To get things started, here's a few quick video tutorials on using Puppeteer from DAZ3D...(Puppeteer is now part of the free DAZ|Studio package)
Puppeteer #1 - Not Just For Animation!
I like to think of "Puppeteer" as being "Motion Capture on the cheap" (if not for free!), but it's not limited in scope to animation enthusiasts - as I hope to demonstrate in this first tutorial, it is also a rather intriguing new tool for creating static poses. Puppeteer adds even further to DAZ|Studio's already impressive arsenal of posing tools, and in the process it makes existing (and further) collections of poses even more flexible (and valuable) because it increases their potential use exponentially.
High-resolution WMV (1280 x 770, 2MB)
Puppeteer #2 - Free Motion Capture
The meat of Puppeteer is in its ability to let the user animate "in real time", providing an interesting variation on "motion capture" - no expensive motion capture suit, no limiting the range of motion to gross body movement and hand-editing expression and/or fingers seperately, and no limiting the motion to the anatomy of the animator at all! Instead you can set up and record practically any live "performance" you want.
Before doing any "live" motion capture you should be aware of a feature of DAZ|Studio that tends to introduce unwanted "stuttering". Go to the "Edit" menu and select "Preferences":
This will open up the "Properites" dialog box. Select the "Directories" tab and note the "Automatically Refresh Content Folders" option. By default this is turned on, which means that DAZ|Studio will scan any and all Studio and Poser Content/Runtime folders every few seconds - which can interrupt live recording of data.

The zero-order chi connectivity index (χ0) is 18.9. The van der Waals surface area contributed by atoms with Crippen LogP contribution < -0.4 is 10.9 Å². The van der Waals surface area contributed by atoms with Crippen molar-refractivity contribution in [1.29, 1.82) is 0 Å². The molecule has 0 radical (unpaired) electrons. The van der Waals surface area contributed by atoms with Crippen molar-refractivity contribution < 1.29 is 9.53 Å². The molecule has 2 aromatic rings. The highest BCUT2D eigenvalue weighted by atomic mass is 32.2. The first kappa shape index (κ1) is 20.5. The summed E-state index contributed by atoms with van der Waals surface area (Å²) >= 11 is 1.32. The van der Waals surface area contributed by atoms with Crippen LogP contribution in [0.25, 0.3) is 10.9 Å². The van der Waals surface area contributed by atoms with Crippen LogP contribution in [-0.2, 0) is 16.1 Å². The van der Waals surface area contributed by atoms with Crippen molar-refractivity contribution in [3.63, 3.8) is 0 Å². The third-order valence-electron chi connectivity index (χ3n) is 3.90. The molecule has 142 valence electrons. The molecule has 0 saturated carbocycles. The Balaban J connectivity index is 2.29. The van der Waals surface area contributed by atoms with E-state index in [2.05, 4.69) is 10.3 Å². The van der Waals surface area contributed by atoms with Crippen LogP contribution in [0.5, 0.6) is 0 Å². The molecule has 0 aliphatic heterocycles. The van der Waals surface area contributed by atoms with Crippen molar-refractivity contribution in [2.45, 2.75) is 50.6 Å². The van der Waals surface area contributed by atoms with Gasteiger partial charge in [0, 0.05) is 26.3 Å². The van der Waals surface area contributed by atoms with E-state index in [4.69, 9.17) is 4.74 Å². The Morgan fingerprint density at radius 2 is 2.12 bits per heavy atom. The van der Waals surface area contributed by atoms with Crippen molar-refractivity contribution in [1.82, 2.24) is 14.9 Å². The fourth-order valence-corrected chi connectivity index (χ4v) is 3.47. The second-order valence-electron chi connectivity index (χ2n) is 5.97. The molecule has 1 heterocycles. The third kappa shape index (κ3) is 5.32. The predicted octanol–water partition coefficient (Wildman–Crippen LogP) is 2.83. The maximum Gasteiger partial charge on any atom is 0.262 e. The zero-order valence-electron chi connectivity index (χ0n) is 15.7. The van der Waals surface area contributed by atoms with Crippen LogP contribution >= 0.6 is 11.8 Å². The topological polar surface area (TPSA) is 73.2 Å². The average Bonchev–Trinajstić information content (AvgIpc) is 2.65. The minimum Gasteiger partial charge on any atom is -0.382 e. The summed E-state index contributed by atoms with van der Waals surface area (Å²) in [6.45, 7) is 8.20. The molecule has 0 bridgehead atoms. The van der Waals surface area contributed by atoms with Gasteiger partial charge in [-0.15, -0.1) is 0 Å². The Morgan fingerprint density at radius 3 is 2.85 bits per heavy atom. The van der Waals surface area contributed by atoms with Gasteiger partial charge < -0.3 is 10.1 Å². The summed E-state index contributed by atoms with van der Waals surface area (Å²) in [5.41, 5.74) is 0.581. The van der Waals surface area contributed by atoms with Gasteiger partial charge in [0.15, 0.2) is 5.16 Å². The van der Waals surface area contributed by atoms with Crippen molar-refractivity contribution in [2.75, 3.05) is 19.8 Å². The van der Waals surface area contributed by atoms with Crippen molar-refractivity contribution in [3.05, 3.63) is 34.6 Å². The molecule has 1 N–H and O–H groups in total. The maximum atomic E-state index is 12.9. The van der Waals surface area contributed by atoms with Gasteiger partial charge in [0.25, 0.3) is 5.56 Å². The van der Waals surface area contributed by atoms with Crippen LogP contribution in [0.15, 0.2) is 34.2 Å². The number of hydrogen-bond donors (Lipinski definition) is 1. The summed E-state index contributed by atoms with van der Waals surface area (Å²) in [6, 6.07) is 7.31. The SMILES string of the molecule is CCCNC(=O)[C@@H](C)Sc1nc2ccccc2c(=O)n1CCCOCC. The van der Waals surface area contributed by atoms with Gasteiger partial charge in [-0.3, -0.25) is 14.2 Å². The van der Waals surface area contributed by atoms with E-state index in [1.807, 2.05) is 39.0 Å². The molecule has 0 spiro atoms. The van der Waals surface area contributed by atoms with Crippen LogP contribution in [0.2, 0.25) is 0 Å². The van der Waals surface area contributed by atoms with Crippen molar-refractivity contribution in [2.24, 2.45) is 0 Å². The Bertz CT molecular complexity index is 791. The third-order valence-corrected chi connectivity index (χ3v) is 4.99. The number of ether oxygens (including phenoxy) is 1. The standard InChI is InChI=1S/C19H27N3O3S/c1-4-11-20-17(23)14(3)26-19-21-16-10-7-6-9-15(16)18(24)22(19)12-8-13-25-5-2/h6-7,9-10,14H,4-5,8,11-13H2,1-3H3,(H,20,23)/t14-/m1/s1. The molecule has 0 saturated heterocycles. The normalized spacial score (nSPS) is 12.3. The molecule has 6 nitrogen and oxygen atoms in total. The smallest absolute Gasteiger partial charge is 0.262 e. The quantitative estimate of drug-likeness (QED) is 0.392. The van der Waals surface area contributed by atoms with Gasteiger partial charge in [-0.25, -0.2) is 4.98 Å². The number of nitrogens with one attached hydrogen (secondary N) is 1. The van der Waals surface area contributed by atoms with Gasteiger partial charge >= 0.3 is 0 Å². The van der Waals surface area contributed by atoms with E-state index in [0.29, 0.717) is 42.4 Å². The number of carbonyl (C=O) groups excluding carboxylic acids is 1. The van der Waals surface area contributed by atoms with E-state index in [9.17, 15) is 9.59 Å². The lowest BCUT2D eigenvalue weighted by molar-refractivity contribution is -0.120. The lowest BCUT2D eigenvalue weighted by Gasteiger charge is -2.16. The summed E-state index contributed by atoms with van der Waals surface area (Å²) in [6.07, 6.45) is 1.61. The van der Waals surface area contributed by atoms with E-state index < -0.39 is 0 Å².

Turn that option off by removing the tick from the box, and click on the "Accept" button.
High-resolution WMV (1280 x 770, 1.8MB)
Don't forget to turn the "Automatically Refresh Content Folders" option back on after you've finished recording (it's not a vital function but it keeps the display of available content up-to-date).
Puppeteer #3 - Layer Clash
Puppeteer has "Layers", but it doesn't always blend well - pose data for one body part can overwrite pose data for the same body part from an earlier layer.
High-resolution WMV (1280 x 770, 3.1MB)
Unless/until DAZ3D change the way layers interact (perhaps by making them blend, or by reducing contention from whole body parts down to individual parameters) "Layer Clash" must be worked around. Typical solutions are:
Here's an example of using ERC on one body part (of Noggins Ostrich) to control another body part to avoid "Layer Clash":
High-resolution WMV (1280 x 770, 2.8MB)
Noggins Owl - for obvious reasons - does not have the extra controls avaialble to avoid Layer Clash betwen the "flight" and "Head" control layers.
Puppeteer #4 - Unsteady Hands?
Not everyone has perfectly steady hands - I myself don't have good fine motor control (something which may show up in the video sections of these tutorials despite repeated recordings to minimise the issue!). It was therefore important for me to find a way to use Puppeteer to the best of my ability in creating animations, and the technique has the additional benefit of making it easier to create looping animations.
Puppeteer #5 - Presets are meant to evolve
Puppeteer Presets - your own or third party (bought or freebies) are live, changing, and editable. They should evolve - even during a single session - to better meet your requirements.
Texture Tramsitions #1 - Transitioning between two (or more) texture sets over time
Showing how to use multiple renders and post-processing to switch from one texture set to another "seamlessly" with Poser or DAZ|Studio and a video editor